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Police Warn Clearing Houses : New Wave of Thefts

29th July 1955, Page 40
29th July 1955
Page 40
Page 40, 29th July 1955 — Police Warn Clearing Houses : New Wave of Thefts
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Which of the following most accurately describes the problem?

Keywords :

rASES of drivers receiving loads

through clearing houses and misappropriating the goods are increasing alarmingly. In the City of London Police area alone, five such thefts were reported in nine days. One concerned a 6-ton load of sugar and another a load of foodstuffs. worth £2,000.

Insp. R. C. Turner, crime prevention officer, G Division. City of London Police, told The Commercial Motor that such an offender usually gave an alias when he called at a clearing house, and false particulars about his employers name and the registration number of his vehicle. Stolen loads might be sold at isolated places.

Delay in obtaining information of such crimes—perhaps five days after the collection of the load—made detection harder. In cases of doubt, the police should be informed immediately. so that a driver could be intercepted before he reached his collection point after leaving the clearing house.

Insp. Turner advised clearing Muses to check drivers' bona fides by examining their driving licences, noting the name and address and the number, and to refer to a directory to establish the existence of the employer. If possible, the vehicle should be seen, so that the registration number and the .details on.. the carrier's • licence disc could be noted.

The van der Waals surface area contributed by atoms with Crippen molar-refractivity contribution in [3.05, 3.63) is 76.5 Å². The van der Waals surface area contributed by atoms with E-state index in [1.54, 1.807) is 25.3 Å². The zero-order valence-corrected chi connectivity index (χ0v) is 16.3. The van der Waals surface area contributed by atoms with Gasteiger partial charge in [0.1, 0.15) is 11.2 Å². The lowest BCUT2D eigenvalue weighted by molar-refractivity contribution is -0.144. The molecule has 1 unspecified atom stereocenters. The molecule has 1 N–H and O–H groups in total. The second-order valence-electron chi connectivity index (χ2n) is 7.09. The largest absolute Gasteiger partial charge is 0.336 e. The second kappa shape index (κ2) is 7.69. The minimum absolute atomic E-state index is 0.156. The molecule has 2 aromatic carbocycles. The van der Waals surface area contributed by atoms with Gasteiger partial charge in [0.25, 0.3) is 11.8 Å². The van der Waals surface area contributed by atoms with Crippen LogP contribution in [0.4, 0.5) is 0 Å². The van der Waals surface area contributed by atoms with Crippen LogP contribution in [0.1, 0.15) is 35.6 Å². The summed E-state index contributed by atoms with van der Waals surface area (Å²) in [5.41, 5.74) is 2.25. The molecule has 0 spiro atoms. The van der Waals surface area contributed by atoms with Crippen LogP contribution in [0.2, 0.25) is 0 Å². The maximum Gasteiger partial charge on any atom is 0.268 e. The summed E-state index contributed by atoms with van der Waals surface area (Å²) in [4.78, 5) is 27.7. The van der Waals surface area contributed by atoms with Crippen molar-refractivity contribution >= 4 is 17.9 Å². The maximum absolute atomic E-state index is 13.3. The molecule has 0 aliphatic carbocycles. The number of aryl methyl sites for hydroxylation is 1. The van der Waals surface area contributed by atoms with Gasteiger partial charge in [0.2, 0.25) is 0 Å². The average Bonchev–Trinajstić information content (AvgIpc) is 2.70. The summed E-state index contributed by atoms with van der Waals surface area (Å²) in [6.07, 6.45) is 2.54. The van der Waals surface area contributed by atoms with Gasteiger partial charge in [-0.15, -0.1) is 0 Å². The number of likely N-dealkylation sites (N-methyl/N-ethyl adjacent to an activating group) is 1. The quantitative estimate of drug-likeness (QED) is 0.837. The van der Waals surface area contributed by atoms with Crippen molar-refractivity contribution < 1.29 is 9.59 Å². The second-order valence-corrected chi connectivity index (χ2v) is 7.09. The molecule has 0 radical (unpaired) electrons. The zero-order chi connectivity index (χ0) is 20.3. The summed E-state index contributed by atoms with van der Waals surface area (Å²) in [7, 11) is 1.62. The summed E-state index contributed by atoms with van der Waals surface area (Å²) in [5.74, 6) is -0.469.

The COM111Crlia1 Motor understands that this matter was discussed at last week's council meeting of the National Conference of Road Transport Clearing Houses. Many clearing houses check, as a matter of course, the bona fides of drivers unknown to them hut this practice is not, seemingly, sufficiently widespread. It does not, however, provide a full safeguard when a man has stolen a vehicle and calls for a load.

Special plans have been put into operation by the police and Midlands steel companies against a gang of criminals who have been stealing loads of steel. Recently two men arrived at John Bradley and Co. (Stourbridge),' Ltd., with an 8-ton articulated vehicle and explained that they had been sent by a clearing house. The company were expecting a lorry and loaded the vehicle with steel angles worth nearly £400.

Nothing has been heard of the load since. Similar incidents have taken place at West Bromwich, Smethwick, Dudley, Birmingham and Bricrley Hill.

Police believe that unscrupulous drivers, delivering legitimate loads to the Midlands, are in the employ of the gapg. When the drivers have handed their stolen loads to the gang. they return to their bases empty and tell their employers that they could not obtain ietulat loads.


Organisations: London Police
People: R. C. Turner
Locations: Birmingham

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